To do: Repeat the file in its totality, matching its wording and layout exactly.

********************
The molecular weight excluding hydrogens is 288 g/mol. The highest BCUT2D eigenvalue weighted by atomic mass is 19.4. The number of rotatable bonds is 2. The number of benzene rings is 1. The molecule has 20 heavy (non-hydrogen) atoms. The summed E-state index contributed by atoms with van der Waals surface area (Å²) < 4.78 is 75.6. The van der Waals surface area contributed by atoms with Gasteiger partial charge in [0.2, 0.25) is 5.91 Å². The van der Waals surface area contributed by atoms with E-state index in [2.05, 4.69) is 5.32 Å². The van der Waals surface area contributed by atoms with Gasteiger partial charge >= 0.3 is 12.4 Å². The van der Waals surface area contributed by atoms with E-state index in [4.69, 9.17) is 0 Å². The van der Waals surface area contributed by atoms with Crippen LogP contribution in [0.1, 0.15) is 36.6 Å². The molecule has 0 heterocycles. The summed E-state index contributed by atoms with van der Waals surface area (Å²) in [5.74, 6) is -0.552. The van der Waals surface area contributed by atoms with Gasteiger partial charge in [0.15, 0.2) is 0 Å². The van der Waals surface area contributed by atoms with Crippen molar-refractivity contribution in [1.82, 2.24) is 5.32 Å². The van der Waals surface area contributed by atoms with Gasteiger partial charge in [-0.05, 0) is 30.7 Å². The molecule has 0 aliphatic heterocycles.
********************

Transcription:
The molecular weight excluding hydrogens is 288 g/mol. The highest BCUT2D eigenvalue weighted by atomic mass is 19.4. The number of rotatable bonds is 2. The number of benzene rings is 1. The molecule has 20 heavy (non-hydrogen) atoms. The summed E-state index contributed by atoms with van der Waals surface area (Å²) < 4.78 is 75.6. The van der Waals surface area contributed by atoms with Gasteiger partial charge in [0.2, 0.25) is 5.91 Å². The van der Waals surface area contributed by atoms with E-state index in [2.05, 4.69) is 5.32 Å². The van der Waals surface area contributed by atoms with Gasteiger partial charge >= 0.3 is 12.4 Å². The van der Waals surface area contributed by atoms with E-state index in [4.69, 9.17) is 0 Å². The van der Waals surface area contributed by atoms with Crippen LogP contribution in [0.1, 0.15) is 36.6 Å². The molecule has 0 heterocycles. The summed E-state index contributed by atoms with van der Waals surface area (Å²) in [5.74, 6) is -0.552. The van der Waals surface area contributed by atoms with Gasteiger partial charge in [0.15, 0.2) is 0 Å². The van der Waals surface area contributed by atoms with Crippen molar-refractivity contribution in [1.82, 2.24) is 5.32 Å². The van der Waals surface area contributed by atoms with Gasteiger partial charge in [-0.05, 0) is 30.7 Å². The molecule has 0 aliphatic heterocycles.